In a year since the start of the Covid-19 pandemic, progress has been made in knowledge of the SARS CoV-2 virus and in research.
The team from the genetics laboratory doctor of the University of Rome Tor Vergata led by prof. Giuseppe Novelli, internationally renowned Italian geneticist, is carrying out a research on the genetic variant linked to the more severe forms of Covid-19 signed by the Covidhge International Genetics Consortium, in collaboration with the Bambino Gesù pediatric hospital in Rome. The research, the first in this area that also aims to contribute to the development of personalized therapies, was published in the prestigious journal Science and it's considered among the top 10 scientific discoveries of 2020.
How much does genetic variability affect the development of the disease? What emerged from the first results of the international study?
Could a deficiency in the innate barrier be the cause of severe virus symptoms?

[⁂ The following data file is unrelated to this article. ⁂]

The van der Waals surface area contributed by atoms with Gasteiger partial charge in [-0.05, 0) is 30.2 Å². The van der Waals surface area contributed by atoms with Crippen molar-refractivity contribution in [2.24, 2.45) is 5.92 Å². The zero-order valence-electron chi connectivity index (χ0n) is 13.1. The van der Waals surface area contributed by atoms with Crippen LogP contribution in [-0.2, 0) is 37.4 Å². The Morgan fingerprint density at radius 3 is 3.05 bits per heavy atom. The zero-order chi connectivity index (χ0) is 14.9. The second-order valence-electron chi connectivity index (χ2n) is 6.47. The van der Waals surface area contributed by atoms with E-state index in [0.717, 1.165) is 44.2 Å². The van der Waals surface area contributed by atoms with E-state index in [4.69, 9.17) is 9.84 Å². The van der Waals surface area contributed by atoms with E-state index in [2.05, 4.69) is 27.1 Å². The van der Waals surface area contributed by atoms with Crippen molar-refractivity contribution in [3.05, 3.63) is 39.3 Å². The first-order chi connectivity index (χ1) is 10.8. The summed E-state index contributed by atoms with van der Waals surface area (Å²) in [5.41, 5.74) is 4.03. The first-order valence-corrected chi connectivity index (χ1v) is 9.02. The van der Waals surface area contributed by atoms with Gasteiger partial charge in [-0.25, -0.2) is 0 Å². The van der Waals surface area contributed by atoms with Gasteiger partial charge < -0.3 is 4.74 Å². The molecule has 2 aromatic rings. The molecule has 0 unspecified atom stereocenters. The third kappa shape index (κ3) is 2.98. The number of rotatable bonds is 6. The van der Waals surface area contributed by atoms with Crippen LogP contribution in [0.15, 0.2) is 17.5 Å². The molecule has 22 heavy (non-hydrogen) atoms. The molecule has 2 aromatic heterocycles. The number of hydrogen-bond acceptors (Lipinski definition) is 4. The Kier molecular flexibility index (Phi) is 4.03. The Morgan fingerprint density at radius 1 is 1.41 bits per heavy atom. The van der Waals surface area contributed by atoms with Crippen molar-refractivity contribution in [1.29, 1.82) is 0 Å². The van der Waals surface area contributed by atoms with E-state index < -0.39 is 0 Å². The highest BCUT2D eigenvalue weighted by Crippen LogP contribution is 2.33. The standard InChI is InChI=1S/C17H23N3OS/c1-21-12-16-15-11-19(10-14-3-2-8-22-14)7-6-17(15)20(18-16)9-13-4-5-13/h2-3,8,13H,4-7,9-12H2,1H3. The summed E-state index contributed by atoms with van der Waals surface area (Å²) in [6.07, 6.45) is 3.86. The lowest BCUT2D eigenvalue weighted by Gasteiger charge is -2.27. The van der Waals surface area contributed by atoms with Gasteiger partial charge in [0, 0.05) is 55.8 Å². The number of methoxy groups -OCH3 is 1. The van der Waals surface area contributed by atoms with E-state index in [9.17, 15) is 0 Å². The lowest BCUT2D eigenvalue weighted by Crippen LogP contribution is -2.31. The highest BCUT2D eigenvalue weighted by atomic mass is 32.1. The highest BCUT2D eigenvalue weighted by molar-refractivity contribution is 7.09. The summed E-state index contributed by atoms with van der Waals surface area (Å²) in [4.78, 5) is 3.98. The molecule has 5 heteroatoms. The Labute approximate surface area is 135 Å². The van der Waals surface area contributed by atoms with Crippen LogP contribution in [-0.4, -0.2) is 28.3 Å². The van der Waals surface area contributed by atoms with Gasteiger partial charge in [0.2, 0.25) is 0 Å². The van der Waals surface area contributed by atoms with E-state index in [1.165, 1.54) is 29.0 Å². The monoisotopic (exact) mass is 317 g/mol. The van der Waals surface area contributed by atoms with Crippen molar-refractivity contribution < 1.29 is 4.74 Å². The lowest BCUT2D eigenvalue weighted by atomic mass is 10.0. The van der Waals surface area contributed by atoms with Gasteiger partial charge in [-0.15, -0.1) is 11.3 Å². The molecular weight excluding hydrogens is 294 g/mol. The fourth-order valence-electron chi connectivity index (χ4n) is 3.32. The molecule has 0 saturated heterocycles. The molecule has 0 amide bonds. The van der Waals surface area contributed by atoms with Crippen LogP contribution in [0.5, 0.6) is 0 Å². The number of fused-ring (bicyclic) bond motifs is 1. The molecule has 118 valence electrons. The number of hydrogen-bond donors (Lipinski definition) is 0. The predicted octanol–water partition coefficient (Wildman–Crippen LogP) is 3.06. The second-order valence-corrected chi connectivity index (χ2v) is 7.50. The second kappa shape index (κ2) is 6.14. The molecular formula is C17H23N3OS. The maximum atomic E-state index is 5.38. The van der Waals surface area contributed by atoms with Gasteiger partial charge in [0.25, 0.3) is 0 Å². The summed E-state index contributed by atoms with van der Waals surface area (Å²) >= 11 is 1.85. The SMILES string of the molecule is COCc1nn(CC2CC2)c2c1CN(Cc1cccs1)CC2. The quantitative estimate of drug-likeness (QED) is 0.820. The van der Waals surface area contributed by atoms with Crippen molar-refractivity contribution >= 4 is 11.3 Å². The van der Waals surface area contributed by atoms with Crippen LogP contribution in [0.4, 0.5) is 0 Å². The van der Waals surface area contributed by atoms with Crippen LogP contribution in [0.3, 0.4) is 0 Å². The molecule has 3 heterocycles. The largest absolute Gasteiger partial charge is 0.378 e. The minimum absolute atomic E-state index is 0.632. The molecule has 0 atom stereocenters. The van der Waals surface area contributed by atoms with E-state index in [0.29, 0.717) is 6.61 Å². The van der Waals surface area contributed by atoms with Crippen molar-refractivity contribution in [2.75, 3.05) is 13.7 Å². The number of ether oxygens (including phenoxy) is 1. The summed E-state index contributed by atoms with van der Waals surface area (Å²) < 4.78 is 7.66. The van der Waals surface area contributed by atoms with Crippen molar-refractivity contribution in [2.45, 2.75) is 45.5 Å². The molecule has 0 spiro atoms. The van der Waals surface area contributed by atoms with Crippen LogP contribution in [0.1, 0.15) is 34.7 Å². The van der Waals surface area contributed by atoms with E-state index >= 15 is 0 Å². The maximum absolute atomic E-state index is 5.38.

Could a strong immune response be enough to not contract the SARS CoV-2 virus?
Monoclonal antibody based therapies for high-risk patients in the early stage Covid-19 authorized and available to date are those produced in the United States. It has been shown that monoclonal antibodies are useful in an initial phase of the disease, but other studies are being conducted to verify, in different quantities and ways, their effectiveness even in the advanced phase. The Italian team led by prof. Novelli is also collaborating with the University of Toronto to one study on monoclonal antibodies and are in negotiations with a pharmaceutical industry for production for the purpose of experimentation.
What is the action of monoclonal antibodies? Are they effective against mutations?
We talk about it in the video interview with Prof. Giuseppe Novelli, director of the medical genetics laboratory of the Tor Vergata University of Rome at the head of the research team.